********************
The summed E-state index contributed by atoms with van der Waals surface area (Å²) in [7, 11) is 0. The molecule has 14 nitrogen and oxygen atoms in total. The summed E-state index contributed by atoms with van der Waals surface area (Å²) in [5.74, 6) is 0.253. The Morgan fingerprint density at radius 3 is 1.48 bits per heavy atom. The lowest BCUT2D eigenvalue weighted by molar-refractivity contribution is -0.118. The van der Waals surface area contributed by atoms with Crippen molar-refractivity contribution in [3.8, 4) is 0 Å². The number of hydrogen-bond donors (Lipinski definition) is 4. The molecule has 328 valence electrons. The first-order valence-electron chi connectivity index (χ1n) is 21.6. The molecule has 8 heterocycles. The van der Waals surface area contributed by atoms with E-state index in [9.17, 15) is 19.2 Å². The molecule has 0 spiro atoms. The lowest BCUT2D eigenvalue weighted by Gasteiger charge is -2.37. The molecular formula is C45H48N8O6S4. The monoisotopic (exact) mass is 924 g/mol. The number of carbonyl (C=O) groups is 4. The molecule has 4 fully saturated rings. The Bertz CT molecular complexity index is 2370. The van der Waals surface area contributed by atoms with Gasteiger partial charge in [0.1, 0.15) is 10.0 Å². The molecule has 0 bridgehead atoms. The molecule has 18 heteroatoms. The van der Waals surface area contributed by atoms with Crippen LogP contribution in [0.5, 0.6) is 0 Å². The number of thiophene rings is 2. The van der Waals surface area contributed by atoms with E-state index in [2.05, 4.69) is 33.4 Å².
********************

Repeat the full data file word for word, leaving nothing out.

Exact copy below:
The summed E-state index contributed by atoms with van der Waals surface area (Å²) in [7, 11) is 0. The molecule has 14 nitrogen and oxygen atoms in total. The summed E-state index contributed by atoms with van der Waals surface area (Å²) in [5.74, 6) is 0.253. The Morgan fingerprint density at radius 3 is 1.48 bits per heavy atom. The lowest BCUT2D eigenvalue weighted by molar-refractivity contribution is -0.118. The van der Waals surface area contributed by atoms with Crippen molar-refractivity contribution in [3.8, 4) is 0 Å². The number of hydrogen-bond donors (Lipinski definition) is 4. The molecule has 328 valence electrons. The first-order valence-electron chi connectivity index (χ1n) is 21.6. The molecule has 8 heterocycles. The van der Waals surface area contributed by atoms with E-state index in [9.17, 15) is 19.2 Å². The molecule has 0 spiro atoms. The lowest BCUT2D eigenvalue weighted by Gasteiger charge is -2.37. The molecular formula is C45H48N8O6S4. The monoisotopic (exact) mass is 924 g/mol. The number of carbonyl (C=O) groups is 4. The molecule has 4 fully saturated rings. The Bertz CT molecular complexity index is 2370. The van der Waals surface area contributed by atoms with Gasteiger partial charge in [0.1, 0.15) is 10.0 Å². The molecule has 0 bridgehead atoms. The molecule has 18 heteroatoms. The van der Waals surface area contributed by atoms with Crippen LogP contribution in [0.5, 0.6) is 0 Å². The number of thiophene rings is 2. The van der Waals surface area contributed by atoms with E-state index in [2.05, 4.69) is 33.4 Å².